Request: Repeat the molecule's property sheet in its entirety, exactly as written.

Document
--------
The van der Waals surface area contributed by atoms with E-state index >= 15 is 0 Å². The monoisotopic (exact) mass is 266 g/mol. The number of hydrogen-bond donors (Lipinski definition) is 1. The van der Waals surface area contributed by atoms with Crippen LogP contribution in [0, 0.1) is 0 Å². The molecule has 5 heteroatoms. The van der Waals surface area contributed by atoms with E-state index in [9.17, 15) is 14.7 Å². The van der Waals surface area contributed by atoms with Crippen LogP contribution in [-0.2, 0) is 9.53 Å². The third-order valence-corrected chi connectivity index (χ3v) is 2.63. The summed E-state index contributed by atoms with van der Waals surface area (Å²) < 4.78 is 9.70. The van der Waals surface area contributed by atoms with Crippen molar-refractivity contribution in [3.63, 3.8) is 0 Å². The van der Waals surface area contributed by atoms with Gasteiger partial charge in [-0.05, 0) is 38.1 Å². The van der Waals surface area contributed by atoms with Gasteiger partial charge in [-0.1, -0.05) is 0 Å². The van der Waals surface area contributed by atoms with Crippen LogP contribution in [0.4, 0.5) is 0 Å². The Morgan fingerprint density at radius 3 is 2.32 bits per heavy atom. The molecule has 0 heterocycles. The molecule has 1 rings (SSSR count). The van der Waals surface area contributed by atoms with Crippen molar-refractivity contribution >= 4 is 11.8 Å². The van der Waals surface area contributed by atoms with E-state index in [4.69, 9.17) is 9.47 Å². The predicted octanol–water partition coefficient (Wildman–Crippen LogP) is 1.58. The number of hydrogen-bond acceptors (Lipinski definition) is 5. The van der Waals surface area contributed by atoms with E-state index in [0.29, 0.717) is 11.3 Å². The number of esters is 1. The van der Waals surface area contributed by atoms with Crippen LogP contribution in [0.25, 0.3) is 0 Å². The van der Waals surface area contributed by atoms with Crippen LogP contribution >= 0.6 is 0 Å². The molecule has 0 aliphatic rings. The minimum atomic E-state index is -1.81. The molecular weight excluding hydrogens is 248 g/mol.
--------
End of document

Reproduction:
The van der Waals surface area contributed by atoms with E-state index >= 15 is 0 Å². The monoisotopic (exact) mass is 266 g/mol. The number of hydrogen-bond donors (Lipinski definition) is 1. The van der Waals surface area contributed by atoms with Crippen LogP contribution in [0, 0.1) is 0 Å². The molecule has 5 heteroatoms. The van der Waals surface area contributed by atoms with E-state index in [9.17, 15) is 14.7 Å². The van der Waals surface area contributed by atoms with Crippen LogP contribution in [-0.2, 0) is 9.53 Å². The third-order valence-corrected chi connectivity index (χ3v) is 2.63. The summed E-state index contributed by atoms with van der Waals surface area (Å²) < 4.78 is 9.70. The van der Waals surface area contributed by atoms with Crippen molar-refractivity contribution in [3.63, 3.8) is 0 Å². The van der Waals surface area contributed by atoms with Gasteiger partial charge in [-0.05, 0) is 38.1 Å². The van der Waals surface area contributed by atoms with Gasteiger partial charge in [-0.1, -0.05) is 0 Å². The van der Waals surface area contributed by atoms with Crippen LogP contribution in [0.4, 0.5) is 0 Å². The Morgan fingerprint density at radius 3 is 2.32 bits per heavy atom. The molecule has 0 heterocycles. The molecule has 1 rings (SSSR count). The van der Waals surface area contributed by atoms with Crippen molar-refractivity contribution >= 4 is 11.8 Å². The van der Waals surface area contributed by atoms with E-state index in [4.69, 9.17) is 9.47 Å². The predicted octanol–water partition coefficient (Wildman–Crippen LogP) is 1.58. The number of hydrogen-bond acceptors (Lipinski definition) is 5. The van der Waals surface area contributed by atoms with E-state index in [0.29, 0.717) is 11.3 Å². The number of esters is 1. The van der Waals surface area contributed by atoms with Crippen LogP contribution in [0.25, 0.3) is 0 Å². The van der Waals surface area contributed by atoms with Crippen LogP contribution >= 0.6 is 0 Å². The molecule has 0 aliphatic rings. The minimum atomic E-state index is -1.81. The molecular weight excluding hydrogens is 248 g/mol.